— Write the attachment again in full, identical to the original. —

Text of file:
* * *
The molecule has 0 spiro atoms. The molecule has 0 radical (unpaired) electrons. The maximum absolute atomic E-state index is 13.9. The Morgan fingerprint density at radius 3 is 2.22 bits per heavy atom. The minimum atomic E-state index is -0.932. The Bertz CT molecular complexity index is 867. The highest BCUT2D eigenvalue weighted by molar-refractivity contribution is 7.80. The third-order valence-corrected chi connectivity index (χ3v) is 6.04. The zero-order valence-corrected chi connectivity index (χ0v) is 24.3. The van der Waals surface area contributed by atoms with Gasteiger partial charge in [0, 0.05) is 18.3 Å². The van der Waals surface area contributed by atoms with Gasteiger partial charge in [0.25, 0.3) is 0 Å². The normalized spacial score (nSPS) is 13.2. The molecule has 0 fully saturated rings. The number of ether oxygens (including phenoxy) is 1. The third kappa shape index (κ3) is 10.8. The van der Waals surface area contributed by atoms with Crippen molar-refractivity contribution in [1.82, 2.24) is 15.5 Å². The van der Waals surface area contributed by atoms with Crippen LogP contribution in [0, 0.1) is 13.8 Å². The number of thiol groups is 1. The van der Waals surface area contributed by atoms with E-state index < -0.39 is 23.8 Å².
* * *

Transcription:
The molecule has 0 spiro atoms. The molecule has 0 radical (unpaired) electrons. The maximum absolute atomic E-state index is 13.9. The Morgan fingerprint density at radius 3 is 2.22 bits per heavy atom. The minimum atomic E-state index is -0.932. The Bertz CT molecular complexity index is 867. The highest BCUT2D eigenvalue weighted by molar-refractivity contribution is 7.80. The third-order valence-corrected chi connectivity index (χ3v) is 6.04. The zero-order valence-corrected chi connectivity index (χ0v) is 24.3. The van der Waals surface area contributed by atoms with Gasteiger partial charge in [0, 0.05) is 18.3 Å². The van der Waals surface area contributed by atoms with Gasteiger partial charge in [0.25, 0.3) is 0 Å². The normalized spacial score (nSPS) is 13.2. The molecule has 0 fully saturated rings. The number of ether oxygens (including phenoxy) is 1. The third kappa shape index (κ3) is 10.8. The van der Waals surface area contributed by atoms with Crippen molar-refractivity contribution in [1.82, 2.24) is 15.5 Å². The van der Waals surface area contributed by atoms with Crippen LogP contribution in [0, 0.1) is 13.8 Å². The number of thiol groups is 1. The van der Waals surface area contributed by atoms with E-state index < -0.39 is 23.8 Å².